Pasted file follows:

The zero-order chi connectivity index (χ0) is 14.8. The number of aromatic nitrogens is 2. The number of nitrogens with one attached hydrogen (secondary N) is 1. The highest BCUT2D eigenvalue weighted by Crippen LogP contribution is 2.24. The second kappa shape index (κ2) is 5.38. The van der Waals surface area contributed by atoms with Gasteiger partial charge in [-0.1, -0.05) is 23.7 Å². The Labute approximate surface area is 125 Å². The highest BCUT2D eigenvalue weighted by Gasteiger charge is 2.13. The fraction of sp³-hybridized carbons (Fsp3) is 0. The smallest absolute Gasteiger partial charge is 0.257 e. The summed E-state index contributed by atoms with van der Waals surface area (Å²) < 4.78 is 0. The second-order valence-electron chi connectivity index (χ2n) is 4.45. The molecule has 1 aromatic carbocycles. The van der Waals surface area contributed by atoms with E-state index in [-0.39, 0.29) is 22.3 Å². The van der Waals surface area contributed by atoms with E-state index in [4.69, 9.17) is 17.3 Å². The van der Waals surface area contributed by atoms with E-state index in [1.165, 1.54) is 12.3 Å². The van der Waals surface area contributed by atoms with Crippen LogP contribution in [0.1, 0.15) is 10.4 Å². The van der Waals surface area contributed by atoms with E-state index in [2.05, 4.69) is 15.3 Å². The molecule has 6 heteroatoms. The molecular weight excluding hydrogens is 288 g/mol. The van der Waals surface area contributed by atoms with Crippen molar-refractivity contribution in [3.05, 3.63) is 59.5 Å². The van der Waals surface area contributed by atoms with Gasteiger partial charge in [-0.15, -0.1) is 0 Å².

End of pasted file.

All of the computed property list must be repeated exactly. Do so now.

The zero-order chi connectivity index (χ0) is 14.8. The number of aromatic nitrogens is 2. The number of nitrogens with one attached hydrogen (secondary N) is 1. The highest BCUT2D eigenvalue weighted by Crippen LogP contribution is 2.24. The second kappa shape index (κ2) is 5.38. The van der Waals surface area contributed by atoms with Gasteiger partial charge in [-0.1, -0.05) is 23.7 Å². The Labute approximate surface area is 125 Å². The highest BCUT2D eigenvalue weighted by Gasteiger charge is 2.13. The fraction of sp³-hybridized carbons (Fsp3) is 0. The smallest absolute Gasteiger partial charge is 0.257 e. The summed E-state index contributed by atoms with van der Waals surface area (Å²) < 4.78 is 0. The second-order valence-electron chi connectivity index (χ2n) is 4.45. The molecule has 1 aromatic carbocycles. The van der Waals surface area contributed by atoms with E-state index in [-0.39, 0.29) is 22.3 Å². The van der Waals surface area contributed by atoms with E-state index in [4.69, 9.17) is 17.3 Å². The van der Waals surface area contributed by atoms with E-state index in [1.165, 1.54) is 12.3 Å². The van der Waals surface area contributed by atoms with Crippen LogP contribution in [0.1, 0.15) is 10.4 Å². The van der Waals surface area contributed by atoms with E-state index in [2.05, 4.69) is 15.3 Å². The molecule has 6 heteroatoms. The molecular weight excluding hydrogens is 288 g/mol. The van der Waals surface area contributed by atoms with Crippen molar-refractivity contribution in [3.05, 3.63) is 59.5 Å². The van der Waals surface area contributed by atoms with Gasteiger partial charge in [-0.15, -0.1) is 0 Å².